When I launched my Illustrated Travel Stories blog series early this month, I had a dream, and that was to create maps of all the places I’ve been to. This is the second illustrated food map I ever create, the first one being the map I posted about a week ago with highlights from our recent Italy Culinary Tour.
As mentioned in my last post, our gastronomic trip started in Milan, a metropolis nestling ever so quietly in Italy’s northern Lombardy region (aka, Lombardia in native Italian).
Milano is home to some of the world’s most elegant fashion and design brands. It is also a graceful and extremely calm city. We went out on a Saturday night to the very centre of the city, expecting heavy traffic and crowded restaurants, but it was quite mellow and the streets were almost empty.
The people of Milan are very polite and well-mannered. They’re helpful and nice, and like their city, are also quite mellow. They say cities of the north are usually like that. They behave in sharp contrast to southern cities, like Naples (Napoli), were people are more animated and energetic.
An Illustrated Food Map of Milan
In today’s illustrated food map I have included some of the food illustrations and sketches I created during our trip to Milan, in hopes of capturing the culinary adventures my husband and I had in this beautiful Mediterranean county. I’ve also included a couple of locations that I thought were worth including, one being the chic hotel we stayed in.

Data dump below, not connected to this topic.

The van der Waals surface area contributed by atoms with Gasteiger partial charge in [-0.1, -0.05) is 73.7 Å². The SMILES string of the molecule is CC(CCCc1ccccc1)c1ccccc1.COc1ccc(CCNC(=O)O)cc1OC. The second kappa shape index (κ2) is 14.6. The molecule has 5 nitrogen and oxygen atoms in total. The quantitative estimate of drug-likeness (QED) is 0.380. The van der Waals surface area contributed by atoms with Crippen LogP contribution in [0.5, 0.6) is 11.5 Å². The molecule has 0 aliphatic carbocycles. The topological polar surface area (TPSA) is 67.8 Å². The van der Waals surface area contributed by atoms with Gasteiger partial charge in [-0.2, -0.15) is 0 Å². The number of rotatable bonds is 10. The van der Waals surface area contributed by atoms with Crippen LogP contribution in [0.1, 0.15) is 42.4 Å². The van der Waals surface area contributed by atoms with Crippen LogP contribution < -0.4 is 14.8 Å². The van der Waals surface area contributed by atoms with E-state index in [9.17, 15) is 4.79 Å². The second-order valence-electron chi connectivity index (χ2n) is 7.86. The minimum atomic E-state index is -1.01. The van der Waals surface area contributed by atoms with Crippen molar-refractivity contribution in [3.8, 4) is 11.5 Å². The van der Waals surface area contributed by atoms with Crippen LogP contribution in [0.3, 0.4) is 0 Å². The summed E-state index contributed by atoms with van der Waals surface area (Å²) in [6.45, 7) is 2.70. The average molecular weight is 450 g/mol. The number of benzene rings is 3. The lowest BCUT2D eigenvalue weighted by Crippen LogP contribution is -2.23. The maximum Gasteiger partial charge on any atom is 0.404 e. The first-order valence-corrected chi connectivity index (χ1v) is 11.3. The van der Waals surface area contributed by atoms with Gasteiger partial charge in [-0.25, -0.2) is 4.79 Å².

Risotto, Sea Food, and Pizza in Milano
On our first night out, we had dinner at a restaurant recommended by the receptionist at our four-star accommodation, Hotel Nasco, where we stayed in a beautiful white-on-white suite. If you’re planning a trip to Milano and want to experience an Italian-style hotel, I highly recommend this one as it is very clean and about 20 minutes away from Milan’s centre.
It also has a selection of really good restaurants tucked away in the neighbourhoods surrounding it, one of which is a Michelin star fusion restaurant, called Iyo, located on the same street where we had dinner the second night.
First night: A Milanese Meal
The Osteria delle Corti was such a pleasant surprise. Extremely good food, really high quality, and such a beautiful atmosphere. For our Anti-Pasto, we had Mondeghili (Polpette Milanesi), which are basically Milan-style meatballs that come with a zesty-lemony core, covered in a bread-crumb exterior and fried in butter.
We then moved on to our Primo plate and had the most delicious La Zuppa di Amalfi (cozze e vongole in souté), a generous broth of clams and mussels, served with two slices of toast.
Although traditionally the Secondo is usually a plate of meat or cheese, we decided to try another Milanese dish, called il Risotto alla Milanese. Cooked with saffron, this Risotto is very soothing and has such a heart-warming velvety texture, and thus deserved to be included in my illustrated food map.
Second Day: A Homemade Lunch